Plant pathologists to discuss the future of organic farming
St. Paul, MN (June 22, 2004) Organic farming is one of the fastest-growing segments of U.S. agriculture, with organic food sales reaching $9.3 billion in 2002. To ensure continued prosperity of this rapidly expanding industry, plant pathologists with The American Phytopathological Society (APS) are calling for additional organic farming research and adherence to established growing procedures.
Standards for organic food were implemented in 2002 and include the creation of National Organic Program Standards, which require producers to use a planned systems approach to crop protection, said Monica Elliott, professor of plant pathology at the University of Florida's Fort Lauderdale Research and Education Center. However, additional organic farming research and education are needed in order to maintain viable organic farming systems, she said.
Because California has the largest output of organic crops of any state, plant pathologists are looking to California's organic program as a model for organic farming programs nationwide. "Plant health scientists are working to meet the needs of organic farmers and the needs of consumers who want organic foods," said Elliott.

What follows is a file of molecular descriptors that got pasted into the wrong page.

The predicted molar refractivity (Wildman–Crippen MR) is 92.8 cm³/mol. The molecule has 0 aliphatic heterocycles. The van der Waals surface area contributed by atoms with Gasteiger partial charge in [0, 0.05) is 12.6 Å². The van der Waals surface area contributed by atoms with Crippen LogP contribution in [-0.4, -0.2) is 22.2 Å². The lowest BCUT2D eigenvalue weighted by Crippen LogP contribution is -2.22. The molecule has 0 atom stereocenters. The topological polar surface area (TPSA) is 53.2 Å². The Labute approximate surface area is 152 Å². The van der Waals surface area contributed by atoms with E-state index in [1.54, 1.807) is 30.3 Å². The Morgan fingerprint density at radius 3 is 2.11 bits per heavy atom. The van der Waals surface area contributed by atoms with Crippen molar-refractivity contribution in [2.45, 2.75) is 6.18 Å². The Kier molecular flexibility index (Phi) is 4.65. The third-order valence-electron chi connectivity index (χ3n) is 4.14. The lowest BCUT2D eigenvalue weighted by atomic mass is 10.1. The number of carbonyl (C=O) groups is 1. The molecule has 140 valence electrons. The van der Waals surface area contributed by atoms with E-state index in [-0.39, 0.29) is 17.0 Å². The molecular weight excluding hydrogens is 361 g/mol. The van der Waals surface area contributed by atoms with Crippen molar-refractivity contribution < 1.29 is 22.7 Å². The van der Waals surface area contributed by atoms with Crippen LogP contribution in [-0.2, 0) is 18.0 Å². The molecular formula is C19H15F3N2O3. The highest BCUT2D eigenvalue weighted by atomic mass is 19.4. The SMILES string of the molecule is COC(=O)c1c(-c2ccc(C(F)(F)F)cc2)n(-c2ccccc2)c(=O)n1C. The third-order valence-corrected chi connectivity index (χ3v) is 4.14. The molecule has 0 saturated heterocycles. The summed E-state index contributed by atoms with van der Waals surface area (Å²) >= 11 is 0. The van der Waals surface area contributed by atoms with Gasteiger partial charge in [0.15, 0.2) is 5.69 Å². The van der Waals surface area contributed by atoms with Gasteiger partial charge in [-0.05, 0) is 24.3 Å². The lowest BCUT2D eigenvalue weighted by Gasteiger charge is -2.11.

More on this topic will be presented during the Organic Foods-From Production to Market symposium at APS Annual Meeting in Anaheim, Calif., July 31- August 4, 2004. This session, to be held Tuesday, August 3, 2004 from 1 to 5 p.m. at the Anaheim Convention Center, will examine organic agriculture from a plant pathology perspective and address questions regarding funding sources for organic agricultural research, plant diseases and control methods, and the function of the National Organic Standards Board.
A Sustainable Agriculture Day is also planned for Tuesday, August 3 at the Anaheim Convention Center. This one-day event will be devoted to the discussion of new developments in sustainable agriculture and will bring into focus the roles and accomplishments of APS members in this area. This event is open to everyone for a special one-day registration cost.
Members of the media are invited to attend annual meeting events and complimentary registration is available. The American Phytopathological Society (APS) is a non-profit, professional scientific organization dedicated to the study and management of plant diseases, with 5,000 members worldwide.
Source: Eurekalert & othersLast reviewed: By John M. Grohol, Psy.D. on 21 Feb 2009
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